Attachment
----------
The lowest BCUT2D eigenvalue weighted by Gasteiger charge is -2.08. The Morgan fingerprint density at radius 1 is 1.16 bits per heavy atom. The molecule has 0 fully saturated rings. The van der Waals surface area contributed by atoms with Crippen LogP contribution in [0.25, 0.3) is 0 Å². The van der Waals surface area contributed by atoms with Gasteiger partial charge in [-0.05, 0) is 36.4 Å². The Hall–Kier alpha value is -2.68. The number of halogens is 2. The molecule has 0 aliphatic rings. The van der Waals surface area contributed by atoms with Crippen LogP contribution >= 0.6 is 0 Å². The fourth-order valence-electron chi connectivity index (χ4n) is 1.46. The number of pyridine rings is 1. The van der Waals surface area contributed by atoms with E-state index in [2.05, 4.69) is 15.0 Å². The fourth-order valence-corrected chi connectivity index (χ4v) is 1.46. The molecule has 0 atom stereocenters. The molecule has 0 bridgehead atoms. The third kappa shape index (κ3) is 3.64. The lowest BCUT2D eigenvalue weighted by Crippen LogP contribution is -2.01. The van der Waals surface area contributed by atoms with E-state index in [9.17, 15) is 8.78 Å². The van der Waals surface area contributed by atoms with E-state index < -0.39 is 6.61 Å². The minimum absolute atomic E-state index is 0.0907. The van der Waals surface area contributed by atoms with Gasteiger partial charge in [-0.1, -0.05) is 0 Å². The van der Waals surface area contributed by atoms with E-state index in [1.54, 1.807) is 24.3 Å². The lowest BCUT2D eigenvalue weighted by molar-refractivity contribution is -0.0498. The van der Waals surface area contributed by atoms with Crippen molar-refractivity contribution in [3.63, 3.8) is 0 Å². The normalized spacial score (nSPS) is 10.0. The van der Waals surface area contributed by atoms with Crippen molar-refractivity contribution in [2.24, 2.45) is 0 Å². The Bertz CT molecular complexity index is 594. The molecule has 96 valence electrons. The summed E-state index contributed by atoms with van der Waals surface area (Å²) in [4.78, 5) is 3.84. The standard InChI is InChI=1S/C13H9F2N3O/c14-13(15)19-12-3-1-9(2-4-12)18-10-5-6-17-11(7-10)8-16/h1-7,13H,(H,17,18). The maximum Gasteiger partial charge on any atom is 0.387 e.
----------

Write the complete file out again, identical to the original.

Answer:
The lowest BCUT2D eigenvalue weighted by Gasteiger charge is -2.08. The Morgan fingerprint density at radius 1 is 1.16 bits per heavy atom. The molecule has 0 fully saturated rings. The van der Waals surface area contributed by atoms with Crippen LogP contribution in [0.25, 0.3) is 0 Å². The van der Waals surface area contributed by atoms with Gasteiger partial charge in [-0.05, 0) is 36.4 Å². The Hall–Kier alpha value is -2.68. The number of halogens is 2. The molecule has 0 aliphatic rings. The van der Waals surface area contributed by atoms with Crippen LogP contribution >= 0.6 is 0 Å². The fourth-order valence-electron chi connectivity index (χ4n) is 1.46. The number of pyridine rings is 1. The van der Waals surface area contributed by atoms with E-state index in [2.05, 4.69) is 15.0 Å². The fourth-order valence-corrected chi connectivity index (χ4v) is 1.46. The molecule has 0 atom stereocenters. The molecule has 0 bridgehead atoms. The third kappa shape index (κ3) is 3.64. The lowest BCUT2D eigenvalue weighted by Crippen LogP contribution is -2.01. The van der Waals surface area contributed by atoms with E-state index in [9.17, 15) is 8.78 Å². The van der Waals surface area contributed by atoms with E-state index < -0.39 is 6.61 Å². The minimum absolute atomic E-state index is 0.0907. The van der Waals surface area contributed by atoms with Gasteiger partial charge in [-0.1, -0.05) is 0 Å². The van der Waals surface area contributed by atoms with E-state index in [1.54, 1.807) is 24.3 Å². The lowest BCUT2D eigenvalue weighted by molar-refractivity contribution is -0.0498. The van der Waals surface area contributed by atoms with Crippen molar-refractivity contribution in [3.63, 3.8) is 0 Å². The normalized spacial score (nSPS) is 10.0. The van der Waals surface area contributed by atoms with Crippen molar-refractivity contribution in [2.24, 2.45) is 0 Å². The Bertz CT molecular complexity index is 594. The molecule has 96 valence electrons. The summed E-state index contributed by atoms with van der Waals surface area (Å²) in [4.78, 5) is 3.84. The standard InChI is InChI=1S/C13H9F2N3O/c14-13(15)19-12-3-1-9(2-4-12)18-10-5-6-17-11(7-10)8-16/h1-7,13H,(H,17,18). The maximum Gasteiger partial charge on any atom is 0.387 e.